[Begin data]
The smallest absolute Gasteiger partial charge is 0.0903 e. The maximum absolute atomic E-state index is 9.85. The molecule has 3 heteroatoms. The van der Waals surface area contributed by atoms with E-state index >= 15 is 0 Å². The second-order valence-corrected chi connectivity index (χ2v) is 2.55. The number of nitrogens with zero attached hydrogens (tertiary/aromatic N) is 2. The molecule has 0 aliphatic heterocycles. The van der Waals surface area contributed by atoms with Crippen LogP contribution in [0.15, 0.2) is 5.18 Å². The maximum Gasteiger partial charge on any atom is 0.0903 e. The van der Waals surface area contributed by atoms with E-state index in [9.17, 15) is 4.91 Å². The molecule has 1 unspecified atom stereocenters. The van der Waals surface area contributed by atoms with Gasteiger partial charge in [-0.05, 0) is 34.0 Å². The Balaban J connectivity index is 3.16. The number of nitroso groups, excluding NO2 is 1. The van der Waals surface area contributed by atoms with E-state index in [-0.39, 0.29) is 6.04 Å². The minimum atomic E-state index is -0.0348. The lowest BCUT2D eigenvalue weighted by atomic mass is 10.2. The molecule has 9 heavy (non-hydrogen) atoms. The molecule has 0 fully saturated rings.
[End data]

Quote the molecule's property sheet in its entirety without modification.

The smallest absolute Gasteiger partial charge is 0.0903 e. The maximum absolute atomic E-state index is 9.85. The molecule has 3 heteroatoms. The van der Waals surface area contributed by atoms with E-state index >= 15 is 0 Å². The second-order valence-corrected chi connectivity index (χ2v) is 2.55. The number of nitrogens with zero attached hydrogens (tertiary/aromatic N) is 2. The molecule has 0 aliphatic heterocycles. The van der Waals surface area contributed by atoms with Crippen LogP contribution in [0.15, 0.2) is 5.18 Å². The maximum Gasteiger partial charge on any atom is 0.0903 e. The van der Waals surface area contributed by atoms with E-state index in [9.17, 15) is 4.91 Å². The molecule has 1 unspecified atom stereocenters. The van der Waals surface area contributed by atoms with Gasteiger partial charge in [-0.05, 0) is 34.0 Å². The Balaban J connectivity index is 3.16. The number of nitroso groups, excluding NO2 is 1. The van der Waals surface area contributed by atoms with E-state index in [-0.39, 0.29) is 6.04 Å². The minimum atomic E-state index is -0.0348. The lowest BCUT2D eigenvalue weighted by atomic mass is 10.2. The molecule has 9 heavy (non-hydrogen) atoms. The molecule has 0 fully saturated rings.